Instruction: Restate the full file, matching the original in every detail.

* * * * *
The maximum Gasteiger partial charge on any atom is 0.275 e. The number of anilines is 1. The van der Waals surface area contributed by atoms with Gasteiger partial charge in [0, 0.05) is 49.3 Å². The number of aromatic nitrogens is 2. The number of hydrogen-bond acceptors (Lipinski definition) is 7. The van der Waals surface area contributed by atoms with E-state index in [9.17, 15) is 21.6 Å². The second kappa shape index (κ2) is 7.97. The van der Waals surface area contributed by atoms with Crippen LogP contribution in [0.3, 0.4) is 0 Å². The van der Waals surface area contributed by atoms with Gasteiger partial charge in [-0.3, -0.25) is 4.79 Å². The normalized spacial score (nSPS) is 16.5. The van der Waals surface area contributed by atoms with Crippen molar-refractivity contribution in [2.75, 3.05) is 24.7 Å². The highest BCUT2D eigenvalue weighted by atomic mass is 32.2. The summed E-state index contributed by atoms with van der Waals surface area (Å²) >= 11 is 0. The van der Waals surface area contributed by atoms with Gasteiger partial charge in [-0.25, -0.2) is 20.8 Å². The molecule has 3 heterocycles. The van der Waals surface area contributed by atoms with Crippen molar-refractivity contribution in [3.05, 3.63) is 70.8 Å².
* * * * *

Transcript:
The maximum Gasteiger partial charge on any atom is 0.275 e. The number of anilines is 1. The van der Waals surface area contributed by atoms with Gasteiger partial charge in [0, 0.05) is 49.3 Å². The number of aromatic nitrogens is 2. The number of hydrogen-bond acceptors (Lipinski definition) is 7. The van der Waals surface area contributed by atoms with E-state index in [9.17, 15) is 21.6 Å². The second kappa shape index (κ2) is 7.97. The van der Waals surface area contributed by atoms with Crippen LogP contribution in [0.3, 0.4) is 0 Å². The van der Waals surface area contributed by atoms with Gasteiger partial charge in [-0.3, -0.25) is 4.79 Å². The normalized spacial score (nSPS) is 16.5. The van der Waals surface area contributed by atoms with Crippen molar-refractivity contribution in [2.75, 3.05) is 24.7 Å². The highest BCUT2D eigenvalue weighted by atomic mass is 32.2. The summed E-state index contributed by atoms with van der Waals surface area (Å²) >= 11 is 0. The van der Waals surface area contributed by atoms with Gasteiger partial charge in [-0.25, -0.2) is 20.8 Å². The molecule has 3 heterocycles. The van der Waals surface area contributed by atoms with Crippen molar-refractivity contribution in [3.05, 3.63) is 70.8 Å².